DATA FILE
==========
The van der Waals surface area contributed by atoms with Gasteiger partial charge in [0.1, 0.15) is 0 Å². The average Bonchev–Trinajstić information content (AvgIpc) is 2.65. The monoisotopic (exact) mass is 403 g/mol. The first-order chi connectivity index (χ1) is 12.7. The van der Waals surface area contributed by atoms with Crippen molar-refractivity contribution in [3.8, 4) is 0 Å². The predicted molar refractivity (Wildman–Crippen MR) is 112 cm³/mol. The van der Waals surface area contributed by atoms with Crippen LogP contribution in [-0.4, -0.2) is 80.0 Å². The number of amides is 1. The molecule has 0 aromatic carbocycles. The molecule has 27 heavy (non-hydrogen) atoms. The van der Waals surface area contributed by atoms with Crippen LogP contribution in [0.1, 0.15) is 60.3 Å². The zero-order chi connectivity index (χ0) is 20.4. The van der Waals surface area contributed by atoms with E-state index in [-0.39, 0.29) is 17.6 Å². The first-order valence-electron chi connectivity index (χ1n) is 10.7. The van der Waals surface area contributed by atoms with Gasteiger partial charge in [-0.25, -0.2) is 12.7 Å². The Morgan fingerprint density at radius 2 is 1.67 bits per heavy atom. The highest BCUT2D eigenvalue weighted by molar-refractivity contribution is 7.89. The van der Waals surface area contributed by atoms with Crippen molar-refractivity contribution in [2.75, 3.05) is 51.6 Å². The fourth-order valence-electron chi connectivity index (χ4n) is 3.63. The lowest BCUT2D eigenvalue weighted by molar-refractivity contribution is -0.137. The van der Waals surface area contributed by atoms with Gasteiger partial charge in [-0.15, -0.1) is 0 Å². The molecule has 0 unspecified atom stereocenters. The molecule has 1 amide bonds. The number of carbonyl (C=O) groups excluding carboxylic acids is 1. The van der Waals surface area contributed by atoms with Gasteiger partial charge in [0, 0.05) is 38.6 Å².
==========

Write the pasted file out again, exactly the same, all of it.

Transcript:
The van der Waals surface area contributed by atoms with Gasteiger partial charge in [0.1, 0.15) is 0 Å². The average Bonchev–Trinajstić information content (AvgIpc) is 2.65. The monoisotopic (exact) mass is 403 g/mol. The first-order chi connectivity index (χ1) is 12.7. The van der Waals surface area contributed by atoms with Crippen molar-refractivity contribution in [3.8, 4) is 0 Å². The predicted molar refractivity (Wildman–Crippen MR) is 112 cm³/mol. The van der Waals surface area contributed by atoms with Crippen LogP contribution in [-0.4, -0.2) is 80.0 Å². The number of amides is 1. The molecule has 0 aromatic carbocycles. The molecule has 27 heavy (non-hydrogen) atoms. The van der Waals surface area contributed by atoms with Crippen LogP contribution in [0.1, 0.15) is 60.3 Å². The zero-order chi connectivity index (χ0) is 20.4. The van der Waals surface area contributed by atoms with E-state index in [-0.39, 0.29) is 17.6 Å². The first-order valence-electron chi connectivity index (χ1n) is 10.7. The van der Waals surface area contributed by atoms with Gasteiger partial charge in [-0.25, -0.2) is 12.7 Å². The Morgan fingerprint density at radius 2 is 1.67 bits per heavy atom. The highest BCUT2D eigenvalue weighted by molar-refractivity contribution is 7.89. The van der Waals surface area contributed by atoms with Crippen molar-refractivity contribution in [2.75, 3.05) is 51.6 Å². The fourth-order valence-electron chi connectivity index (χ4n) is 3.63. The lowest BCUT2D eigenvalue weighted by molar-refractivity contribution is -0.137. The van der Waals surface area contributed by atoms with Gasteiger partial charge in [-0.15, -0.1) is 0 Å². The molecule has 0 unspecified atom stereocenters. The molecule has 1 amide bonds. The number of carbonyl (C=O) groups excluding carboxylic acids is 1. The van der Waals surface area contributed by atoms with Gasteiger partial charge in [0, 0.05) is 38.6 Å².